As a resident of Florida, I’ll go ahead and say that while it has it’s charm just like anywhere else, it certainly can be a terrible place to inhabit much of the time, specifically from a weather standpoint. A good 10 months out of the year the main mode of weather here is hot, humid and uncomfortable as hell. Maybe that’s why so many of Florida’s metal and hardcore bands seem to thrive on chaos. Horsewhip are one such entity, members from legendary 90’s screamo bands Combatwoundedveteran and Reversal of Man but take the psychotic energy of those aforementioned bands in a much darker, dense and metallic direction, blending the the sonic force of that prime era of emotional hardcore with the anthemic metallic crust of His Hero Is Gone and Tragedy to great effect, culminating in a level of controlled chaos that they’ve continued to hone through several releases.
Consume And Burn stands as the band’s third full length record and their first full length and their first for Iodine Records, and much has changed since then: their lead vocalist departed, a second guitarist was added, and their original guitarist and bassist took up the mantle of sharing vocal duties for the band in lieu of adding a new stand alone vocalist. This new incarnation of the band was first heard on their excellent split with like minded Florida chaotic hardcore band Yashira, and was a clear indication that their best was yet to come. The sole track on that split “Circadian Rhythm” closes out Consume And Burn, but not before Horsewhip tear through a maelstrom of chaotic hardcore via 6 other absolute barnburner songs and a brief atmospheric interlude placed at the midpoint. Clocking in at just under 20 minutes in length, intensity is certainly the aim here and it’s clear Horsewhip have spent years honing control of it. You can practically feel the members vocal chords shredding, perfectly placed amidst an absolutely blistering rhythm section that keeps a relentless pace and never fails to hit with ruthless force.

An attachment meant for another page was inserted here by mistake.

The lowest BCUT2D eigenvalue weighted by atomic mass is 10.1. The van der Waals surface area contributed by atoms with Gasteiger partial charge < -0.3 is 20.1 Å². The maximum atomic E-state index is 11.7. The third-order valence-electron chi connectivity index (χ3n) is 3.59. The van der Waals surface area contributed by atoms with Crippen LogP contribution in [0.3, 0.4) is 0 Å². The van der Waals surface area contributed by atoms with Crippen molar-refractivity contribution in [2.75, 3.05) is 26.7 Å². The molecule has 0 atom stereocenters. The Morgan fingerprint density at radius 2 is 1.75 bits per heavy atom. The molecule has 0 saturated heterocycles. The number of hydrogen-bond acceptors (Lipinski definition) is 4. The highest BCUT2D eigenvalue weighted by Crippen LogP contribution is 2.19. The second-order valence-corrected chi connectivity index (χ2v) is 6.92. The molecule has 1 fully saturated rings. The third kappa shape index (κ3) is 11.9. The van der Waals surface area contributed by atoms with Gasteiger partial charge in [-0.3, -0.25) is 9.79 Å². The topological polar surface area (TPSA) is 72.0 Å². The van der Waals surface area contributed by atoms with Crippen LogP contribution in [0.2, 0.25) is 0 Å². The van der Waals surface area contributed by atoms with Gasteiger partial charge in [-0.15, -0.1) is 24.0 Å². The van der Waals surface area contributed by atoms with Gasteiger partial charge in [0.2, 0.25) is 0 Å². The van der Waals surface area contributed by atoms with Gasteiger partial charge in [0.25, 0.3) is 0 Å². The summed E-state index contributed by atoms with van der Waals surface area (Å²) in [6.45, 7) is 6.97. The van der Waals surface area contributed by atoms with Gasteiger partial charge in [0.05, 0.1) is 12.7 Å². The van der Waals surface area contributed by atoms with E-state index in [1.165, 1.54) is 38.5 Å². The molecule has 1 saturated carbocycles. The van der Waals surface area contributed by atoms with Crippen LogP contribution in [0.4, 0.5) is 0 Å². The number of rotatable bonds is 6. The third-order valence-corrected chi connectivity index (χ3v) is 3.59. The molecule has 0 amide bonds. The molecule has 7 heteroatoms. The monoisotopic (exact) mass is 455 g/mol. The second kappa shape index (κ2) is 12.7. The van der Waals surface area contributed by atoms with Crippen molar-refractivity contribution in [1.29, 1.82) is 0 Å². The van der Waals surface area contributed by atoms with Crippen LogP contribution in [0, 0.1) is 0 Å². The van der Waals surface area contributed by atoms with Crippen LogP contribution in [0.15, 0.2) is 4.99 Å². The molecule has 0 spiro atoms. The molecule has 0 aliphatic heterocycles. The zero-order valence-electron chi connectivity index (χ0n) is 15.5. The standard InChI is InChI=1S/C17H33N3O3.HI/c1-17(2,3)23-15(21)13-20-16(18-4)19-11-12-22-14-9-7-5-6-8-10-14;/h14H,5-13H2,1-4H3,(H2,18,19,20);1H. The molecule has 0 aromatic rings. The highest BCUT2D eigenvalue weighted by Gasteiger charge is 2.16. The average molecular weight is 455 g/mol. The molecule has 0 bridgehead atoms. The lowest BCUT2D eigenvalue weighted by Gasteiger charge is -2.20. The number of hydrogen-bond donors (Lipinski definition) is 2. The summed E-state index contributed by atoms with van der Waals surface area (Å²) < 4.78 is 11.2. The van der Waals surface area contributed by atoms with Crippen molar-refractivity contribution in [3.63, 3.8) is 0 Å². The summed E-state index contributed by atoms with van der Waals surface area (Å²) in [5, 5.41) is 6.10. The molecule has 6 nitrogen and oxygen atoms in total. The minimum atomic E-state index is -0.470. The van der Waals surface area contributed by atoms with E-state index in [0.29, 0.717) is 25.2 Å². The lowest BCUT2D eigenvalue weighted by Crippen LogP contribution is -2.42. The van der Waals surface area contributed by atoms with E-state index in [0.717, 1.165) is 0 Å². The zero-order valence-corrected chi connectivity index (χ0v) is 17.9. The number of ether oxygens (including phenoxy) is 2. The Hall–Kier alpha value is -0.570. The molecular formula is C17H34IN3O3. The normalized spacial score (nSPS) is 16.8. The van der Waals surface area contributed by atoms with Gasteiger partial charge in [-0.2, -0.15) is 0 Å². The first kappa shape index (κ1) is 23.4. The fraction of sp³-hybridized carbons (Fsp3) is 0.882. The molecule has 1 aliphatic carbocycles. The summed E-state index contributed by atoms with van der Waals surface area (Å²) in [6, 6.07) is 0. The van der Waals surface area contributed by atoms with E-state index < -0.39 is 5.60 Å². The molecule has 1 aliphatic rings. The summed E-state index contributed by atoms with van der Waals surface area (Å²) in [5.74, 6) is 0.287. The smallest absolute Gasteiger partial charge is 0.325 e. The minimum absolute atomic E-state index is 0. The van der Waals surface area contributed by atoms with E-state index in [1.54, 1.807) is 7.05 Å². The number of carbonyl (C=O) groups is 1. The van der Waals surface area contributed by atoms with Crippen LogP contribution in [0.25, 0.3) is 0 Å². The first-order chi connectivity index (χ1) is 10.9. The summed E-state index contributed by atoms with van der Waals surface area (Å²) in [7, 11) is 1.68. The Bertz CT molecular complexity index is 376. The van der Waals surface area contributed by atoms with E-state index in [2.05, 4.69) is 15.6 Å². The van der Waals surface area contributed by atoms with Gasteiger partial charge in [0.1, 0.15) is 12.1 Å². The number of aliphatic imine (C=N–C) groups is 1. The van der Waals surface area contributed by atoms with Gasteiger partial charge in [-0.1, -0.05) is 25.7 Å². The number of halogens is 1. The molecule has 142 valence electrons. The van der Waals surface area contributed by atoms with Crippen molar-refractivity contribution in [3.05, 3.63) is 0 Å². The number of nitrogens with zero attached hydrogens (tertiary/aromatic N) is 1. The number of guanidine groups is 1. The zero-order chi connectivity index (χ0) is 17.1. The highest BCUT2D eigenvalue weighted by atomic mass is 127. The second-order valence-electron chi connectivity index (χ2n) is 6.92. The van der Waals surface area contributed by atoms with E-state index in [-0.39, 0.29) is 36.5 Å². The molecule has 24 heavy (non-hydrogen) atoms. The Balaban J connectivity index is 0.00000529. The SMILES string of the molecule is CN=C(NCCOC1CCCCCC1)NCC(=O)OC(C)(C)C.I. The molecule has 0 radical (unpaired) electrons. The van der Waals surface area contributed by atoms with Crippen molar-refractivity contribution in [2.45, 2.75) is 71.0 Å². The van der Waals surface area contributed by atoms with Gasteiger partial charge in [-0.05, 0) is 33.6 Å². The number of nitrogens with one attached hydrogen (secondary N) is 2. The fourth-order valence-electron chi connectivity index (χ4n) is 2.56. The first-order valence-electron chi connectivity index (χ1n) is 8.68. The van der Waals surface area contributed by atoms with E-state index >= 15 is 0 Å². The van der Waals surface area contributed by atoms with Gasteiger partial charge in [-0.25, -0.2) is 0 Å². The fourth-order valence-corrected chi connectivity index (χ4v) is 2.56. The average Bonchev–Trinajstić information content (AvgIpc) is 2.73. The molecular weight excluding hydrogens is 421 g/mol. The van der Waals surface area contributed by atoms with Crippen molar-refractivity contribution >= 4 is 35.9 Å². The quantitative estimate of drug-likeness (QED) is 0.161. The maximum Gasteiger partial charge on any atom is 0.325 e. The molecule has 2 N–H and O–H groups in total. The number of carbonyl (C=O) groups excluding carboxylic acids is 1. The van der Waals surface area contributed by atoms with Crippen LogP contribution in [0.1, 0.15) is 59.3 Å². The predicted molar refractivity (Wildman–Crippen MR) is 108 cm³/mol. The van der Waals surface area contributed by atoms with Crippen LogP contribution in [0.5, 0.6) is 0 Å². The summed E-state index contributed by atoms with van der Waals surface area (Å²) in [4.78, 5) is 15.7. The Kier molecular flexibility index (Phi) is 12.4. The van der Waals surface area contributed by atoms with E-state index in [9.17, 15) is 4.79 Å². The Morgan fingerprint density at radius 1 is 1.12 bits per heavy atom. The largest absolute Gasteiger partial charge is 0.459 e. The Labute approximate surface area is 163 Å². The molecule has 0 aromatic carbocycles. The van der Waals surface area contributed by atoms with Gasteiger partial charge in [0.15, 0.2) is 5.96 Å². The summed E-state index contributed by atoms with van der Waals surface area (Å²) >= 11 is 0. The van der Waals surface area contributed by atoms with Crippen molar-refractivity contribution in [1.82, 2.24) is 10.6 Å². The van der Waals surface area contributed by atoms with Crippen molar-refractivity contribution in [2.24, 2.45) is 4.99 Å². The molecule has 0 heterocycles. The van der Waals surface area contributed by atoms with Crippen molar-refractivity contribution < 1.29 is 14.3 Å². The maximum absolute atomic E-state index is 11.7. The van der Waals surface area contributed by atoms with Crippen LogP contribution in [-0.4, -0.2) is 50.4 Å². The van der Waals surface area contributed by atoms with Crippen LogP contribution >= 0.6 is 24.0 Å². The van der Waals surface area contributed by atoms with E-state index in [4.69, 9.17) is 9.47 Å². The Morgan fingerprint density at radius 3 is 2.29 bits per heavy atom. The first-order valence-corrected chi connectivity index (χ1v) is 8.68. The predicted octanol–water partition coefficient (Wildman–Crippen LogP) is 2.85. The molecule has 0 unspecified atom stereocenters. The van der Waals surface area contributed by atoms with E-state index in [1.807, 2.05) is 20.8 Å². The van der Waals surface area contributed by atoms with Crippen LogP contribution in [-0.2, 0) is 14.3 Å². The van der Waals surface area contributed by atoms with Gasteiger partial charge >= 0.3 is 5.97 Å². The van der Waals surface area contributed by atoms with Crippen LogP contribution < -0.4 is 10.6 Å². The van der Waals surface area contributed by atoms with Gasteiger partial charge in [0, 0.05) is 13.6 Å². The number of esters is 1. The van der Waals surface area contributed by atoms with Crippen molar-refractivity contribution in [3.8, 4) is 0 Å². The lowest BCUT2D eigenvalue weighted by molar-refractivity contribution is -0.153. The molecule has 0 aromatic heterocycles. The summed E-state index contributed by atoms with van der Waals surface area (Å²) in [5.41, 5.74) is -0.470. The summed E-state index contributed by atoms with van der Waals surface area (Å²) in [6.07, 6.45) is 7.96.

That’s not to say that Horsewhip are unaware of when to allow these songs to breathe . Moments like the melodic build up near the end of “Pain” bring to mind the hypnotic post metal of Isis, and the somber and haunting lone guitar at the end of “Plague Machine” bringing about an unexpected ending to one of this record’s most hard hitting songs. While the majority of Consume and Burn is laser focused on white knuckle intensity, it stays memorable throughout when coupled with plenty of killer guitarwork and some of the grooviest moments I’ve heard on a metallic hardcore album in recent memory. It also helps that an absolutely massive recording from John Howard of War House Recordings ensures that this is the biggest and brightest the band has ever sounded. There’s an astounding level of sonic clarity here that never strays into the unwanted territory of sounding too polished, and it’s frankly an impressive feat to have a record of compositions this chaotic and intense that never feels too muddy, with not a single part of the band’s sound feeling buried under others at any time. All of these elements coalesce (great band but mathcore pun not intended) into what is easily the strongest effort from these Florida natives yet.
Bottom Line: Having the pedigree of much celebrated and now legendary bands can always be a daunting task, but Consume And Burn proves that Horsewhip are a band that have absolutely not intention on coasting by on the respect and history of previous projects. This is far and wide the strongest set of songs from the band to date, an upgrade on their previous material in every conceivable way, and shows a band ready to turn the heads of anyone who’s a fan of chaotic, forward thinking metallic hardcore.